IFLA Newspaper Conference: David Adams - National Library of New Zealand

This is a country report from David Adams, from the National Library of New Zealand. He shows Google Maps, and says, “There will be Google Newspapers. Do we even need to do this work at all? Can we just wait for Google to come around and do this for us?”

New Zealand has 1 million newspaper pages online. They have been running since 2001 in a sustainable program. There has been no funding for filming un-filmed papers, or re-filming poorly filmed content. This is a mistake, and the approach of the British Library - where the cost of repair and such is factored in - should always be taken. He also notes that the cost of filming is rising, and so the number of pages is decreasing.

The Papers Past project has 41 titles, from 1840 to 1915, across all of New Zealand. They have no aggreements with current publishers to digitize their current work, however. Currently, there is only browsing by date, title, etc. and only in large TIFF formats. This makes access difficult. They are working to fix these problems.

Their survey of the current environment for the digitization of newspapers found that there are more and more vendors providing capability for this, and there are many emerging standards like METS and ALTO. (I missed some here.) Their report on users showed that page access vs. article access is a big issue that always comes up. Their user base self-describes themselves as almost 50% “Family Historian.”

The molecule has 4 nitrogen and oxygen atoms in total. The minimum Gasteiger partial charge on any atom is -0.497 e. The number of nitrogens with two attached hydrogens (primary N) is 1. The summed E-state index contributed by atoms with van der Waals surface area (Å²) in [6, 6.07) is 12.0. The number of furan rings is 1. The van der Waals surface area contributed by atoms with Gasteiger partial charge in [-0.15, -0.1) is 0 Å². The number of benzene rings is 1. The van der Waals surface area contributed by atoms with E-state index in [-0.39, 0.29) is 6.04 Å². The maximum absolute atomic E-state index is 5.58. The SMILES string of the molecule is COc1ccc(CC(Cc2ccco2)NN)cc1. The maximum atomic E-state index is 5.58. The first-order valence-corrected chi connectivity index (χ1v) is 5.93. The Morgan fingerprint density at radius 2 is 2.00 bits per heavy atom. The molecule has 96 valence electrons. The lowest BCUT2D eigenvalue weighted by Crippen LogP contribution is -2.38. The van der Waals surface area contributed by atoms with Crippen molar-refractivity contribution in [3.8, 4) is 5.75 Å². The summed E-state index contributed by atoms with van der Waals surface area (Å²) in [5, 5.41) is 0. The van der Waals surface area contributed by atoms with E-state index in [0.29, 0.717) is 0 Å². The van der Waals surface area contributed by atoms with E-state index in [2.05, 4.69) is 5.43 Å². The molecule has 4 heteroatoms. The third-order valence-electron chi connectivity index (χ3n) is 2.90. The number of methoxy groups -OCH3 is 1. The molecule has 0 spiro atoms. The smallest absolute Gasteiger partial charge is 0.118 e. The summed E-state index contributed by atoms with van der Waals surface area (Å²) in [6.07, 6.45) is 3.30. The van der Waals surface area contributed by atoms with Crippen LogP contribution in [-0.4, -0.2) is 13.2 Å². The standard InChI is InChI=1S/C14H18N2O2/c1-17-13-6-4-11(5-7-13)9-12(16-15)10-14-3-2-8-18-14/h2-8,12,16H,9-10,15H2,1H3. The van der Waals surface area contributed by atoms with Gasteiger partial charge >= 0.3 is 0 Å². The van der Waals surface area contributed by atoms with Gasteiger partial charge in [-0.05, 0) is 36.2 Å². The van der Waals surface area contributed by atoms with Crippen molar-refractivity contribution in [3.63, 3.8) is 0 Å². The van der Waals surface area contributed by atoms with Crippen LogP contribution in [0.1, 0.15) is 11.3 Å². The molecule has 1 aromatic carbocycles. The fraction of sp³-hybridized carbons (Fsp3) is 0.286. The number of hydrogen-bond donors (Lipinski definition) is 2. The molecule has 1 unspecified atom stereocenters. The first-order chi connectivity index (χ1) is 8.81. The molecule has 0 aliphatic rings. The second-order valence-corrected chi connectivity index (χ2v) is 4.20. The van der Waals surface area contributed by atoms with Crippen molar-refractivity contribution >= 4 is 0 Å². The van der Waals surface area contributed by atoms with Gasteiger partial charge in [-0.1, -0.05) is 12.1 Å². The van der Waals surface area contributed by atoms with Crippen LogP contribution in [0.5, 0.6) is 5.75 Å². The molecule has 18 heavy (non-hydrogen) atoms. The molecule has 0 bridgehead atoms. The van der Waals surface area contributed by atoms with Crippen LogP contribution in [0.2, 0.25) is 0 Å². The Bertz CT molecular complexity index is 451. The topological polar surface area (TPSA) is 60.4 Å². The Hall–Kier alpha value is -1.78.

They have put out a RFP in February for work. They want to have 100,000 pages available online in a demo site by July 2006. The work comes in three parts:

  1. Microform and Digitization
  2. OCR
  3. Online Delivery via a Customized Application

After the new application exists, they will move their existing Papers Past collection into the new system in order to maintain one point of access. They will slowly OCR the old papers according to priority and budget over the next several years, and then perhaps add new content for other institutions. Finally, they want to move beyond just newspapers.

In the end, he hopes they’ll have more newspapers than sheep. :-)